Saturday, 6 October 2018

Gollandia planata: A new species of Rove Beetle from Cretaceous Burmese Amber.

Rove Beetles, Staphylinidae, are the largest extant Beetle group, with around 63 000 known species, and have been around since at least the Triassic. They are easily distinguished from other Beetles by their much reduced elytra (wing cases) that leave most of the abdomen exposed. Rove Beetles are found in all habitats where Beetles are found, and are a highly diverse group, both ecologically, and morphologically, though most species are elongated, between two and eight mm in length and predators on smaller Arthropods.

In a paper published in the journal ZooKeys on 17 August 2018, György Makranczy of the Department of Zoology at the Hungarian Natural History Museum, Shûhei Yamamoto of the Integrative Research Center at the Field Museum of Natural History, and Michael Engel of the Division of Entomology, Natural History Museum and Department of Ecology & Evolutionary Biology at the University of Kansas, and the Division of Invertebrate Zoology at the American Museum of Natural History, describe a new species of Rove Beetle from a piece of Cretaceous Burmese Amber.

Cretaceous ‘Burmese Amber’ has been extensively worked at several sites across northern Myanmar (though mostly in Kachin State) in the last 20 years. The amber is fairly clear, and often found in large chunks, providing an exceptional window into the Middle Cretaceous Insect fauna. This amber is thought to have started out as the resin of a Coniferous Tree, possibly a Cypress or an Araucaria, growing in a moist tropical forest. This amber has been dated to between 105 and 95 million years old, based upon pollen inclusions, and to about 98.8 million years by uranium/lead dating of ash inclusions in the amber. 

The new species is named Gollandia planata, where 'Gollandia' honours Susan Golland, exhibition developer at the Field Museum of Natural History, and 'planata' derives from the Greek πλατύς (platys), meaning 'wide' in reference to the pronotum (plate covering the back of the thorax), which is exceptionally wide.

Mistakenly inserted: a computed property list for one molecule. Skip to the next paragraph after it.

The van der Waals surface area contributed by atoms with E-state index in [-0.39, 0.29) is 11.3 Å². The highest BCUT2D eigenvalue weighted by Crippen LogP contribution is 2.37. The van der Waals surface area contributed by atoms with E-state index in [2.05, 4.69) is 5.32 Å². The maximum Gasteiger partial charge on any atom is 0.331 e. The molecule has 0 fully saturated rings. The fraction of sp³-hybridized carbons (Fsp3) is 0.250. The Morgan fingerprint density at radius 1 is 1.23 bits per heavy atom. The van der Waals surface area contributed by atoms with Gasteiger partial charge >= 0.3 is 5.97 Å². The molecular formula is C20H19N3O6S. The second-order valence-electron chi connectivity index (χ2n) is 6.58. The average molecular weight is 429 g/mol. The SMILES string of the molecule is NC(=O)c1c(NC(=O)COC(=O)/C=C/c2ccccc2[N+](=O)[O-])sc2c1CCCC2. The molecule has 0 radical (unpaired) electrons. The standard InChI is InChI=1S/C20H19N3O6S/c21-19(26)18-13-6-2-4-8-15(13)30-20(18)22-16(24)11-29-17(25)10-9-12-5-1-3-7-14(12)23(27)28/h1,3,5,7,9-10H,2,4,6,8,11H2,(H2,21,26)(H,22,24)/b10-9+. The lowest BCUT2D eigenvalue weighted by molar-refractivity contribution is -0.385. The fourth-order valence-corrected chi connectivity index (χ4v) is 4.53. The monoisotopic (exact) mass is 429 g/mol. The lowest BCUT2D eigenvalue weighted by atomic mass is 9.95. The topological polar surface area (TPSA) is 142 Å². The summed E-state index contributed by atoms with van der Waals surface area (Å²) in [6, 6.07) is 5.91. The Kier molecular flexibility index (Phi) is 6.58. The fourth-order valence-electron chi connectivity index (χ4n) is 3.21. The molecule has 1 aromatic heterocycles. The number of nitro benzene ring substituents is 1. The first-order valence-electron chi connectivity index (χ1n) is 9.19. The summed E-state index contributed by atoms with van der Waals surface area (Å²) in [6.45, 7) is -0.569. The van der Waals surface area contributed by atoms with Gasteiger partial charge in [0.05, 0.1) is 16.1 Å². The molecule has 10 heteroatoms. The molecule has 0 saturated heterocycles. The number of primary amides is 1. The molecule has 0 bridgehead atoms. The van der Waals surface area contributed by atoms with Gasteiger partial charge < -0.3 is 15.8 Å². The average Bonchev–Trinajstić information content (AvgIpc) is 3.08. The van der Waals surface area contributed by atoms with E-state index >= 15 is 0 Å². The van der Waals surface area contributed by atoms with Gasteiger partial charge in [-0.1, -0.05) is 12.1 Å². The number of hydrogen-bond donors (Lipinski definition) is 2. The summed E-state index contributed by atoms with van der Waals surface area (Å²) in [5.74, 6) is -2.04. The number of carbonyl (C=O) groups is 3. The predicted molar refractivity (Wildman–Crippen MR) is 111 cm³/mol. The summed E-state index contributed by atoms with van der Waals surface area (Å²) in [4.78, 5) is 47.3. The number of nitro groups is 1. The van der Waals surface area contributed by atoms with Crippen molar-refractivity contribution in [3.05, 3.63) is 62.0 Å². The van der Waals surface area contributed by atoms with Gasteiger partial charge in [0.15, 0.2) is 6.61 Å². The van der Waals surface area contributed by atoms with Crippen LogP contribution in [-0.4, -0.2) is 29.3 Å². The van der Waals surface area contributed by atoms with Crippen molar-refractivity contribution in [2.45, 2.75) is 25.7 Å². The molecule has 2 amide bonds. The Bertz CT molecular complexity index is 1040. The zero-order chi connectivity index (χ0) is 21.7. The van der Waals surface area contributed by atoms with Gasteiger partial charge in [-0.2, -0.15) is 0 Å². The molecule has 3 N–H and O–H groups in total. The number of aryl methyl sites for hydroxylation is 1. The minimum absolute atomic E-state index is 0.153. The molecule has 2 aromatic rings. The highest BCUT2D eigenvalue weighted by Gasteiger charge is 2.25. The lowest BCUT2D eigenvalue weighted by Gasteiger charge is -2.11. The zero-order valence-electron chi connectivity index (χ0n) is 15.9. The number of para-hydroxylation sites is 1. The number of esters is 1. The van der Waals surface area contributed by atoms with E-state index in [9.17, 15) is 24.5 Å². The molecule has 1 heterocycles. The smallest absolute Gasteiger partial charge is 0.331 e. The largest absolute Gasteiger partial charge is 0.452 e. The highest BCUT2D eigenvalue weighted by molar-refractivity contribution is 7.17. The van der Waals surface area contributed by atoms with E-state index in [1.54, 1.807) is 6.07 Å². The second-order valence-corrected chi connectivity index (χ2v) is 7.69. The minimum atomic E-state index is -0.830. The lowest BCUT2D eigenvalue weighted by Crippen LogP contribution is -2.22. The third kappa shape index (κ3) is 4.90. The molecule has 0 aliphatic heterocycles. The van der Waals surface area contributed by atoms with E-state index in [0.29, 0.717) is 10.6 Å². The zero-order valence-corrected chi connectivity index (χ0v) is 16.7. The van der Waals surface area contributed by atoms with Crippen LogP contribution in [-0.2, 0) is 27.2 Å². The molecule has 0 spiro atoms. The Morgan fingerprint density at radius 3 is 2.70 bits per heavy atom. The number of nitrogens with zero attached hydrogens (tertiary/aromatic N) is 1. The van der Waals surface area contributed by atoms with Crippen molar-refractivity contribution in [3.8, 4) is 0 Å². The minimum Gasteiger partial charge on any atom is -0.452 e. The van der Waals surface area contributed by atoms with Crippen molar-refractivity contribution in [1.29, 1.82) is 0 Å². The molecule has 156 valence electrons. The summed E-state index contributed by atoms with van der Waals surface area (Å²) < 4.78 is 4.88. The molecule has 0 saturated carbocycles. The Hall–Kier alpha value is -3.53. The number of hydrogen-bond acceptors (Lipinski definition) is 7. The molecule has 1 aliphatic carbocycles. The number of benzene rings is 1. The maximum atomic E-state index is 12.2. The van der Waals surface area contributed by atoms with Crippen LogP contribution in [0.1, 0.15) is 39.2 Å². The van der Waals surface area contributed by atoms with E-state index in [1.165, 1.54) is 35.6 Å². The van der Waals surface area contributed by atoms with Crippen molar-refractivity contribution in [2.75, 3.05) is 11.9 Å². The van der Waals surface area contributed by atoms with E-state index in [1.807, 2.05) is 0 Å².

Gollandia planata photographed with macro lens and three flash units. (3) Dorsal
view. (4) Ventral view. Makranczy et al. (2018).

The species is described from a single specimen from a piece of amber from Noije Bum Hill in the southwest Hukawng Valley of Kachin State, Myanmar. The specimen is well preserved, but caught within a dip in an internal layer in the amber (the amber is made up of successive layers of resin that have flowed over one-another), and was initially prepared (probably by local workers in the area) in such a way that this cannot now be rectified by polishing away the problematic layers.

The specimen is probably male, and is 3.29 mm in length, reddish brown in colour, with a dense coat of hairs on its abdomen and less on the forepart of the body. It has hindwings extended over the body and well preserved.

See also...

https://sciencythoughts.blogspot.com/2018/08/cretoparacucujus-cycadophilus-cycad.htmlhttps://sciencythoughts.blogspot.com/2018/08/scolytoplatypus-unipilus-new-species-of.html
https://sciencythoughts.blogspot.com/2018/07/markus-karenae-new-species-of-silinine.htmlhttps://sciencythoughts.blogspot.com/2018/04/copelatus-yaguarete-new-species-of.html
https://sciencythoughts.blogspot.com/2018/02/amplectister-tenax-new-species-of-clown.htmlhttps://sciencythoughts.blogspot.com/2018/01/cis-mooihoekite-new-species-of-minute.html
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